This is a very striking picture of the way Israel will be preserved and blessed through the Tribulation.Her sins against God have by law merited the solemn sentence of death.But God in great mercy will intervene to give life instead of death.It is the same as regards all mankind today. The law of God has passed the sentence of death upon all men.But by sending His own Son to bear sin's penalty on Calvary, God has intervened for the blessing of all who will receive His Son as Savior and Lord.

The first decree would at least serve the purpose of exposing who were the enemies of the Jews, and when they took advantage of the that decree to attack the Jews, then the Jews would take advantage of the second decree to defend themselves and to kill their enemies. Though God's name is not mentioned, yet the Jews could depend on God to fight for them also.The couriers, in bearing their message, were impressed with the urgency of the matter, so that the Jews would be fully prepared for the crucial day (v. 14).

The king had Mordecai clothed in royal apparel of blue and white with a great crown of gold and a garment of fine linen and purple (v. 15).Though Persia was no doubt ignorant of the significance of these things in God's eyes, yet scripture considers blue as the heavenly color and white as the purity of moral character.Therefore Mordecai is seen by scripture as a type of the Lord Jesus, the Man from heaven in whom is moral perfection. The crown of gold reminds us that Christ is far more than man, for gold speaks of the glory of God.Among the nations the practice of a king wearing a gold crown is common, but it is only an imitation of the glory that really belongs to God.The only man entitled to such glory is the Lord Jesus, for He is God.The garment of fine linen and purple symbolizes the fact that kingly glory (the purple) belongs to Christ, but united with the grace of perfect purity (the fine linen).The rich man of Luke 16:19 was clothed in purple and fine linen, but this was an empty show. Christ on earth was clothed in the garments of the poor, but He will soon have His rightful place, with garments of glory and beauty.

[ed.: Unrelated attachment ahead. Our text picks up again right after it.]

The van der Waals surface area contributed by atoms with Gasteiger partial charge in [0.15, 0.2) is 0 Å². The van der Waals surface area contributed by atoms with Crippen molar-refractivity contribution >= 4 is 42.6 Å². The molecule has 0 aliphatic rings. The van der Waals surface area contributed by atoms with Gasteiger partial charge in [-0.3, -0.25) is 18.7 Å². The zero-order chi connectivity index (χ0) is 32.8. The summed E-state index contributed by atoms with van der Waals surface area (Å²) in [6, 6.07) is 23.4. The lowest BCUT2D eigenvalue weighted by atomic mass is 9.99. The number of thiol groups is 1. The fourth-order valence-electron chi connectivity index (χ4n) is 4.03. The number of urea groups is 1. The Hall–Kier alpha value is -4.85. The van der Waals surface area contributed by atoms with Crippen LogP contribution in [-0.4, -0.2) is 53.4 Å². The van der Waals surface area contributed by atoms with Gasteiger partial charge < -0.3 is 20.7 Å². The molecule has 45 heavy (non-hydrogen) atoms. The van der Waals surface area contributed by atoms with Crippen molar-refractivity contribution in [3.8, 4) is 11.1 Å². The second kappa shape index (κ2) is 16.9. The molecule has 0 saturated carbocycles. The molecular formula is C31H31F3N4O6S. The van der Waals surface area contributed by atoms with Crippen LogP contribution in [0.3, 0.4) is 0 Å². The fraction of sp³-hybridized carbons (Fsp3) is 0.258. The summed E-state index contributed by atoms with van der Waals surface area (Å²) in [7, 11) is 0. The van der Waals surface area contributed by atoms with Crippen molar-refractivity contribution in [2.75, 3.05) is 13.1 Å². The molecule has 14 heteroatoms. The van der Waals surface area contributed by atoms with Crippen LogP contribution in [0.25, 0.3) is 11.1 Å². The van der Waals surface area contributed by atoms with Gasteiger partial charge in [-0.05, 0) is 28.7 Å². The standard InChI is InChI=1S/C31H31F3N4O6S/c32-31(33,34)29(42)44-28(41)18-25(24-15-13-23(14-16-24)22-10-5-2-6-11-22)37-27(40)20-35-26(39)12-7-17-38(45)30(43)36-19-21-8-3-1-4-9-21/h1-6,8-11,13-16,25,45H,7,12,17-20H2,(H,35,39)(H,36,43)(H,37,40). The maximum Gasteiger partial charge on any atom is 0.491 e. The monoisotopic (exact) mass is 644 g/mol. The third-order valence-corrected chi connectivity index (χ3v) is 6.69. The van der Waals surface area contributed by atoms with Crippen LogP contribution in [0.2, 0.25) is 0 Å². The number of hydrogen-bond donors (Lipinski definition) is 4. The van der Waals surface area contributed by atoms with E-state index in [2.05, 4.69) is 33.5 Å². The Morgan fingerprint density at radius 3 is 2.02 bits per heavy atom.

Consistently with Mordecai's exaltation, "the Jews had light and gladness, joy and honor" (v. 16), and this will be wonderfully true when Christ is recognized by Israel at the beginning of the millennium. The blessing of this was spread throughout all the land by the reception of the decree of the king, and the Jews were so greatly blessed that they called a holiday for celebration, and many of the Gentiles became proselytes, taking their place with Israel. While this may not be the case in the millennium, yet the rejoicing of the Gentiles over the blessing of Israel will be remarkably seen, such as is pictured in the rejoicing of the Queen of Sheba for Israel's sake when she came to visit Solomon (1 Kings 10:6-9).

 


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Bibliography Information
Grant, L. M. "Commentary on Esther 8:4". L.M. Grant's Commentary on the Bible. https://www.studylight.org/commentaries/lmg/esther-8.html. 1897-1910.